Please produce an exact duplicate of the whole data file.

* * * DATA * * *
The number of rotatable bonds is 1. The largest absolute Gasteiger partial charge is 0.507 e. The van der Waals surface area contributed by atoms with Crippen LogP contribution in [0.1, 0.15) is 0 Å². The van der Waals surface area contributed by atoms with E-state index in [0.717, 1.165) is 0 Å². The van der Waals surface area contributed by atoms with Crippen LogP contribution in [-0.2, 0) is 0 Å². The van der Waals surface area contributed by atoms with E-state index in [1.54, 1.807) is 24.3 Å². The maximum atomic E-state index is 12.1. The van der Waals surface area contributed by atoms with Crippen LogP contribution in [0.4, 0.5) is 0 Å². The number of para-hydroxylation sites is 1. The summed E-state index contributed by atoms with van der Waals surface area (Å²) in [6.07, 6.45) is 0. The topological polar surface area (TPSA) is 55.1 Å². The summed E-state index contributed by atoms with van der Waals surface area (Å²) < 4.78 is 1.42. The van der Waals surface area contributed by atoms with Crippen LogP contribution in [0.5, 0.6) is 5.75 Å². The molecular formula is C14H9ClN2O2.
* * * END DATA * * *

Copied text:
The number of rotatable bonds is 1. The largest absolute Gasteiger partial charge is 0.507 e. The van der Waals surface area contributed by atoms with Crippen LogP contribution in [0.1, 0.15) is 0 Å². The van der Waals surface area contributed by atoms with E-state index in [0.717, 1.165) is 0 Å². The van der Waals surface area contributed by atoms with Crippen LogP contribution in [-0.2, 0) is 0 Å². The van der Waals surface area contributed by atoms with E-state index in [1.54, 1.807) is 24.3 Å². The maximum atomic E-state index is 12.1. The van der Waals surface area contributed by atoms with Crippen LogP contribution in [0.4, 0.5) is 0 Å². The number of para-hydroxylation sites is 1. The summed E-state index contributed by atoms with van der Waals surface area (Å²) in [6.07, 6.45) is 0. The topological polar surface area (TPSA) is 55.1 Å². The summed E-state index contributed by atoms with van der Waals surface area (Å²) < 4.78 is 1.42. The van der Waals surface area contributed by atoms with Crippen LogP contribution in [0.5, 0.6) is 5.75 Å². The molecular formula is C14H9ClN2O2.